Zamia angustifolia

Zamia angustifolia Jacq.

Common Names: Eleuthera Coontie

Family: Zamiaceae

Habit: Zamia angustifolia grows from an underground vertical stem 20-50 in length and to 10 cm in diameter.  Leaves are produced from the top of the tuber.  The leaves are pinnately compound, to 1 meter in length and covered with rusty brown hairs when young.  The leaflets are narrow, to 25 cm (typically shorter) in length and to 0.5 cm in width, with a slightly toothed apex and an entire margin (occasionally irregular).

Zamia angustifolia is dioecious. The reproductive structures are cones. Microsporangiate cones are solitary or in groups, to 8 cm in length and 2 cm in diameter. There are 15 – 20 series of peltate hexagonal structures underneath which are the microsporagium.

The megasporangiate cones are solitary, to 13 cm in length and 4 cm in diameter.  There are 5-8 series of peltate hexagonal structures underneath each ovules are located. The entire structure is covered with reddish hairs.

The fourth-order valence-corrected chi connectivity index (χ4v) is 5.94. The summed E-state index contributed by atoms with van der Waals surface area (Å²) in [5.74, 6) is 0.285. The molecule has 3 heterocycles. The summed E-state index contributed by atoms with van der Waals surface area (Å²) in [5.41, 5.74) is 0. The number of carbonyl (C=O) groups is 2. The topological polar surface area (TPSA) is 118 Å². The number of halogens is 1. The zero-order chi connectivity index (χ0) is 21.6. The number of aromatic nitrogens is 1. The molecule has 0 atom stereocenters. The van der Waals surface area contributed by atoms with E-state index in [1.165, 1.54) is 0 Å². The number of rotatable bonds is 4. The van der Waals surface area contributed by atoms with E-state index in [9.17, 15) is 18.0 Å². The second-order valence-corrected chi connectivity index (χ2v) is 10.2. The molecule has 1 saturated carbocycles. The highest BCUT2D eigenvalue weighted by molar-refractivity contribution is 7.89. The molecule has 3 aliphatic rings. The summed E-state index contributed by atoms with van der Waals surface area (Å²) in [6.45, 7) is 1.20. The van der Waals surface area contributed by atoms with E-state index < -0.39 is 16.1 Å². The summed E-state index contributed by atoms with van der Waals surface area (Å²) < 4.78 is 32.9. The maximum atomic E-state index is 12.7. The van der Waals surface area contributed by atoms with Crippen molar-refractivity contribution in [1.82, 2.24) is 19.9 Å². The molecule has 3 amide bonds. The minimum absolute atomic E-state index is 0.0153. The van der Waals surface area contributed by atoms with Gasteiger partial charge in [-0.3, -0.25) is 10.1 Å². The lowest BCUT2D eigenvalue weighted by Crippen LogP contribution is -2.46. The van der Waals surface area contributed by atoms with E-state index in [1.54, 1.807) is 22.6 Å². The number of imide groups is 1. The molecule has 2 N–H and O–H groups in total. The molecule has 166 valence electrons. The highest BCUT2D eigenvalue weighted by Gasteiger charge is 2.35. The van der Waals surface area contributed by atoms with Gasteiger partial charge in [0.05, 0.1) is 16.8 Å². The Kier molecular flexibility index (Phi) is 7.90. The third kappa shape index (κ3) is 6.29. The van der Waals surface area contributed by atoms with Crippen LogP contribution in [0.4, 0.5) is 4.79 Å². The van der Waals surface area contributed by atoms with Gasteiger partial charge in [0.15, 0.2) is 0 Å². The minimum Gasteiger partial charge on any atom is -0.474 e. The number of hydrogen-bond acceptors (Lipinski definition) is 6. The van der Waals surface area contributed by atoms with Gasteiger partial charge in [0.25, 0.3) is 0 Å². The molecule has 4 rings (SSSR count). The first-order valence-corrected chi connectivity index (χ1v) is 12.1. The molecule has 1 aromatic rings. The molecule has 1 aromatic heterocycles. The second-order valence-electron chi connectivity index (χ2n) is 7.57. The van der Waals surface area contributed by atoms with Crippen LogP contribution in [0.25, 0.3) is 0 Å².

Habitat: Zamia angustifolia grows coastal Dry Broadleaf Evergreen Formations- Shrublands/Dwarf Shrublands with an unconsolidated Holocene sand substrate and in Pine Woodlands.

Distribution: Zamia angustifolia is endemic to the Lucayan Archipelago and Cuba.  It is listed as Vulnerable by the IUCN and as Appendix II by CITES.

Medicinal/Cultural/Economic usage: Zamia angustifolia is not known to be used medicinally or culturally in the Lucayan Archipelago but is now in the horticultural trade.